WASHINGTON — Cyberespionage may be the new normal, but you wouldn’t think that an American graduate student would be a target for state-level spyware and surveillance. Apparently, though, I am.
On May 19, I awoke to an email from an unfamiliar sender, “Wahedk87,” with the subject line “Planned visit to Qatar.” The email warned me that “the U.A.E. authorities have informed their counterparts in Qatar regarding your planned visit” and accused me of conducting a “dirty mission” to “gather some confidential information.”
In college at New York University, in 2013, I had spent a semester of study abroad in the United Arab Emirates; I am now a master’s candidate at Georgetown University’s School of Foreign Service, and at the time of Wahedk87’s email I was a week away from traveling to Qatar. My “dirty mission” was my thesis research, and the “confidential information” I sought was about the labor conditions of migrant workers in the capital, Doha.
Working with a cybersecurity expert, I learned that my personal email had been hacked twice in April. In advance of the hack, the attacker sent me bait emails including a fake BBC News alert about migrant labor abuses in Qatar. Once the hacker had access, he synced my personal email to an external account. This granted access to every message I had sent and received since my account’s inception four years ago.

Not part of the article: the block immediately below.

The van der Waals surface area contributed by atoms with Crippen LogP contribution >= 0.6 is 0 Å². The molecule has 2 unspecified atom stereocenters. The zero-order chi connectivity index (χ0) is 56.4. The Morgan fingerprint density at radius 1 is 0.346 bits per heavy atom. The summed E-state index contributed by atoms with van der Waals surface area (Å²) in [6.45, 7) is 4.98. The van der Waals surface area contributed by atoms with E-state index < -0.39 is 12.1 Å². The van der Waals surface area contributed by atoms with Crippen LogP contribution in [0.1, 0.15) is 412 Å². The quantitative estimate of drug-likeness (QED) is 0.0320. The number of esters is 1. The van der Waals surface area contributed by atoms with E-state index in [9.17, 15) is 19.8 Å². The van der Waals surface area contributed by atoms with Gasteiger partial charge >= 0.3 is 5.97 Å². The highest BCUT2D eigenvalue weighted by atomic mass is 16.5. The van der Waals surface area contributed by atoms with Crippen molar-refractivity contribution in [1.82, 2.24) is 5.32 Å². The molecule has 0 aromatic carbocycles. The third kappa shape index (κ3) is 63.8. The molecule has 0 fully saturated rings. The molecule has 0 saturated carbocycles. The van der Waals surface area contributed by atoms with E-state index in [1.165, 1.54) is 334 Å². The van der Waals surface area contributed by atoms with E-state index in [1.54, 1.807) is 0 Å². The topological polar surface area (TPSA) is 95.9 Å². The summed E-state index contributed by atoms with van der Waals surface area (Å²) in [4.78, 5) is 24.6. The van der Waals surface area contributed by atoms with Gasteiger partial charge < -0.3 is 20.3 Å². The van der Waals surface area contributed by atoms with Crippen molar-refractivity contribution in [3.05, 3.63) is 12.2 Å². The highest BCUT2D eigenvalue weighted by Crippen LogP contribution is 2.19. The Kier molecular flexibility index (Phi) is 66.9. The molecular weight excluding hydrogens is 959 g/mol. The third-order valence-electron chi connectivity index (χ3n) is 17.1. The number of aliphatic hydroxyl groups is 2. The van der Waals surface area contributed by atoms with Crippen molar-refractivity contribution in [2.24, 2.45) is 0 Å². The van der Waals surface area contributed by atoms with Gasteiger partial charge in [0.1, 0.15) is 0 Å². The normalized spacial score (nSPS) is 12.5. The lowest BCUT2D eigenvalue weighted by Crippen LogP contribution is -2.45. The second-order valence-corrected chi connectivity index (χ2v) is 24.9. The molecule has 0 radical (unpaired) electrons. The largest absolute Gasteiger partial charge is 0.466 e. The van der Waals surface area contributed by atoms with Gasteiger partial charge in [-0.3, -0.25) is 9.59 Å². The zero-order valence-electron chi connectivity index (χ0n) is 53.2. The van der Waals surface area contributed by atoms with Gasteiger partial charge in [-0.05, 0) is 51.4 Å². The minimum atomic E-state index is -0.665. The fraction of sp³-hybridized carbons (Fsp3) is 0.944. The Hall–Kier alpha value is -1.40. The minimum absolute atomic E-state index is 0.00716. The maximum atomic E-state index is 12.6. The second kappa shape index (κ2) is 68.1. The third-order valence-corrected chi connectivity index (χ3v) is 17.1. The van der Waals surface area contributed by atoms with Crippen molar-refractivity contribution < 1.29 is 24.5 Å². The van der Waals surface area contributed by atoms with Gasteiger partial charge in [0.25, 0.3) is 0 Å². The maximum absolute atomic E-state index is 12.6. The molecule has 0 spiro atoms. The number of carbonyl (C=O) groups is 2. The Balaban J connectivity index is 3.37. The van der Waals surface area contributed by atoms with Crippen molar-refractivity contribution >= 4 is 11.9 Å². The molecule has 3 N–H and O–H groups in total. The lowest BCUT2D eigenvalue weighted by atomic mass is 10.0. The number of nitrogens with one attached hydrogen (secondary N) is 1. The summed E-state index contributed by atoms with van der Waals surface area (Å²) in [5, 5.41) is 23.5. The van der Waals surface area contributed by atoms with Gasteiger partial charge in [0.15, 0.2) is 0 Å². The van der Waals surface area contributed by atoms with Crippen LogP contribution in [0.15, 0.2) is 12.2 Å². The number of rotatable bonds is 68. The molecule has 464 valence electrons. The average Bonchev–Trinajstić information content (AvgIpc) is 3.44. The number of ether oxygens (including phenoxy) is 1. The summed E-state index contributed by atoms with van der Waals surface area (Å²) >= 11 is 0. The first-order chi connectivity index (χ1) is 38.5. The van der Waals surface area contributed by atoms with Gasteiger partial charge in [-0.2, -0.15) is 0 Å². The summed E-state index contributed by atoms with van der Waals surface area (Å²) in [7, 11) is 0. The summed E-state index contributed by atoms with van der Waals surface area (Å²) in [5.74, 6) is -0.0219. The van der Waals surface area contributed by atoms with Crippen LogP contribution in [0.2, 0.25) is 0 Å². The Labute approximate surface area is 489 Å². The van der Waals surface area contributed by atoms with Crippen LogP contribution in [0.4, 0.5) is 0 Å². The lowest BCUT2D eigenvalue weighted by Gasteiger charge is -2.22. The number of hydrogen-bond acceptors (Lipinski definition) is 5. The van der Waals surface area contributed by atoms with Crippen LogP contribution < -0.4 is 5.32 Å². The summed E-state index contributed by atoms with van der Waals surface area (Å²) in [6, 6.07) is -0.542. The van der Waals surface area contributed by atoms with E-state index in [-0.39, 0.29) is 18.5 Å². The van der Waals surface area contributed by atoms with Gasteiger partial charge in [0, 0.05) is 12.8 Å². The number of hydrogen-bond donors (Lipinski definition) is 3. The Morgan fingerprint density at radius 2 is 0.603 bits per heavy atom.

When I landed in Qatar in June, Wahedk87’s threat became clear. I was denied entry and detained at the airport in Doha. Qatari immigration officers informed me that my name appeared on a “blacklist” maintained by member states of the Gulf Cooperation Council because I had “made trouble” in the U.A.E. Later, Emirati officials told the State Department that they had placed me on the blacklist for unspecified “security-related reasons.”
From this, I suspect that it was the U.A.E., an ally of the American government, that hacked my email and shared its intelligence about my research plans with the Qatari authorities. In 2013, while studying at New York University Abu Dhabi, I condemned the treatment of migrant workers who were building my university’s new campus on Saadiyat Island, an estimated $1 billion enterprise. In 2014, a New York Times investigation documented the deplorable treatment of those workers, including the unlawful deportation of hundreds for striking while working on the N.Y.U. project.
I was eventually allowed into Qatar on a tourist visa, but I remained under surveillance, at times followed by officers I was told were from state security. In August, the Qatari government rejected my application for a student visa to study at Georgetown Qatar this fall.
Georgetown’s response to my ban was troubling, stating that “access to study and residence visas varies across individuals and over time.” The administration stressed that they take academic freedom very seriously, even as the university is expanding “to work in increasingly difficult places.”